"Virtually all authors have noted that some children could ingest more fluoride from dentrifice alone than is recommended as a total daily fluoride ingestion" (SOURCE: Levy 1999).

It is clear therefore that fluoride toothpaste represents a very important source of ingested fluoride for children. The use of fluoride toothpaste may thereby contribute to the various health risks (e.g. dental fluorosis, bone fractures, bone cancer, neurotoxicity) associated with systemic fluoride exposure.

Allergic Reactions

Among some “hpersensensitive” individuals, the use of fluoride toothpaste may produce canker sores and skin rashes in and around the mouth. The evidence pointing to this possibility is compelling, but has received scant attention from the dental community.

Periodontal Disease?

Another potential side effect of fluoride toothpaste has only recently come to light. Research conducted in the 1990s from the US pharmaceutical company Sepracor indicated that the levels of fluoride in toothpaste may be sufficient to cause or contribute to periodontal bone loss.

Sepracor's finding is serious because periodontal bone loss is the #1 cause of tooth loss among adults. According to the scientists at Sepracor who conducted the study:

"We have found that fluoride, in the concentration range in which it is employed for the prevention of dental caries, stimulates the production of prostaglandins and thereby exacerbates the inflammatory response in gingivitis and periodontitis.... Thus, the inclusion of fluoride in toothpastes and mouthwashes for the purpose of inhibiting the development of caries [cavities] may, at the same time, accelerate the process of chronic, destructive periodontitis."

Europe: Taking a More Cautious Approach than U.S.

As with water fluoridation, western Europe has taken a more precautionary approach with fluoride toothpaste than has so far been the case in the United States.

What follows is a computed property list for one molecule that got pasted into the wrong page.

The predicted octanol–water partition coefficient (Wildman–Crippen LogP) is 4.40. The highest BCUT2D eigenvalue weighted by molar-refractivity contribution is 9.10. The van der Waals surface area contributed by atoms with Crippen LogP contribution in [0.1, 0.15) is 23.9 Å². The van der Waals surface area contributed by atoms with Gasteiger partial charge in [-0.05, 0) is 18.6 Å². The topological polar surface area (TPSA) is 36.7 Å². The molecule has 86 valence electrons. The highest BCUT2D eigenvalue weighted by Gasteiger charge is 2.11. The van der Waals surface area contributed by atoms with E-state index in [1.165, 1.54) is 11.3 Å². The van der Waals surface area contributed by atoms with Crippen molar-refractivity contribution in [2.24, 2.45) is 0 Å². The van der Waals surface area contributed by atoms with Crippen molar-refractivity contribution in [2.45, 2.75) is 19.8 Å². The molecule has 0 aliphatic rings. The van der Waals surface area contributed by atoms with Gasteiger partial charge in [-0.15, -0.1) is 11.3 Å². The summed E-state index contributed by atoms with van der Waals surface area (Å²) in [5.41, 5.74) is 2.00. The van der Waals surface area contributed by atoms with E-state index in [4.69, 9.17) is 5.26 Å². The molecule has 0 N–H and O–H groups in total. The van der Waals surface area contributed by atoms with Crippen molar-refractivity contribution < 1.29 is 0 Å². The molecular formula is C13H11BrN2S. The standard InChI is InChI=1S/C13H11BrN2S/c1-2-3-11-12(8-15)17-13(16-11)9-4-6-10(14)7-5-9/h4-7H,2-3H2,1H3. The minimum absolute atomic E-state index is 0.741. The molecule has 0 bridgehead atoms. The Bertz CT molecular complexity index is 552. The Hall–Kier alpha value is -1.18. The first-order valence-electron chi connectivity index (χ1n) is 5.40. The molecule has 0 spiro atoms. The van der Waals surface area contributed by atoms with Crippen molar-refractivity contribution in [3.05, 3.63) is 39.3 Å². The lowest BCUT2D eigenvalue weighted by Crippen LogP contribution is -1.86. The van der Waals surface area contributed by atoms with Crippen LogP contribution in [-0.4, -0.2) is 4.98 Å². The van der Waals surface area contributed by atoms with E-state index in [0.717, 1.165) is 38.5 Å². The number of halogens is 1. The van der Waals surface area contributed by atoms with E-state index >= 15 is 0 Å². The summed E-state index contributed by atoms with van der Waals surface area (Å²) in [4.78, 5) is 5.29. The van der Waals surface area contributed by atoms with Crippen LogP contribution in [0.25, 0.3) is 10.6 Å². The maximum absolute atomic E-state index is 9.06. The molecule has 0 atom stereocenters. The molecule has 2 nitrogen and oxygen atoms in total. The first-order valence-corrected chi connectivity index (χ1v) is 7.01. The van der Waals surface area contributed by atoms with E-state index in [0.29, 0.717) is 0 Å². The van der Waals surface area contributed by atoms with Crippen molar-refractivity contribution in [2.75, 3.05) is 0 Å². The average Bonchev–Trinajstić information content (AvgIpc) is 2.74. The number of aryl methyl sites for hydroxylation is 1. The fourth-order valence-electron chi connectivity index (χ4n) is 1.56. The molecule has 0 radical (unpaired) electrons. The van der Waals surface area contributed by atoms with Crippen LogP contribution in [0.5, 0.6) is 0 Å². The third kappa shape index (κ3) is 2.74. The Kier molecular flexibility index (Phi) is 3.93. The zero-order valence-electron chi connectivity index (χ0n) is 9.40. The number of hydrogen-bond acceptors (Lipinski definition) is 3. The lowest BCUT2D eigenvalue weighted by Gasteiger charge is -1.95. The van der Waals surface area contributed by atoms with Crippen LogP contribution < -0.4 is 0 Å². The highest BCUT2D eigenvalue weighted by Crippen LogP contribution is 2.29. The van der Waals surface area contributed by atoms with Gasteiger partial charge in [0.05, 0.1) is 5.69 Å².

Due to concerns about children ingesting too much fluoride from toothpaste, many European countries are now utilizing children's toothpastes with significantly lower levels of fluoride (250 - 500 ppm) than adult brands (1,000 ppm+). In the US, meanwhile, the vast majority of children's toothpastes continue to have the same concentration of fluoride (1,000 ppm+) as adult toothpastes (1,000 ppm+).

Interestingly, "despite" the fact that the vast majority of western Europe does not fluoridate its water despite the fact that children's toothpaste with lower fluoride levels are more common, Europe’s tooth decay rates are as low - if not lower - than the tooth decay rates in the heavily fluoridated United States.

So, next time you grab your tube of toothpaste, look on the back for the warning label: “If more than used is accidentally swallowed, get medical help or contact a Poison Control Center right away.”

We have a Natural Toothpaste that you can safely use; swallow if you wish, let alone your children can use, AND, it can help prevent dental caries (cavities), plaque, gingivitis, periodontitis, all without concern about bone resorption as with name brand toothpastes. It is the best solution for TRUE HEALTH.

In addition to being on a full range, quality brand of pharmaceutical-grade nutritional supplements, which is the area of Dr. Ladd McNamara, don’t forget why there is a warning on your toothpaste, and consider switching to the Natural Toothpaste that we have to offer.

Contact me today to get started.

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1 comment:

John, Susan & Giacomo said...

Thanks for posting this information so that it is available to everyone. I have been looking for a floride-free, mint flavored toothpaste for my 2 year old son. USANA was the only one I could find but I did not know if it was OK for toddler use. Your blog helped answer this question and many more. I am going to place my order now. Also, could you provide more information about how much floride a toddler actually should ingest. We do not have floride in our water although my son does get it at his baby sitter's home. I am not sure if he is getting enough.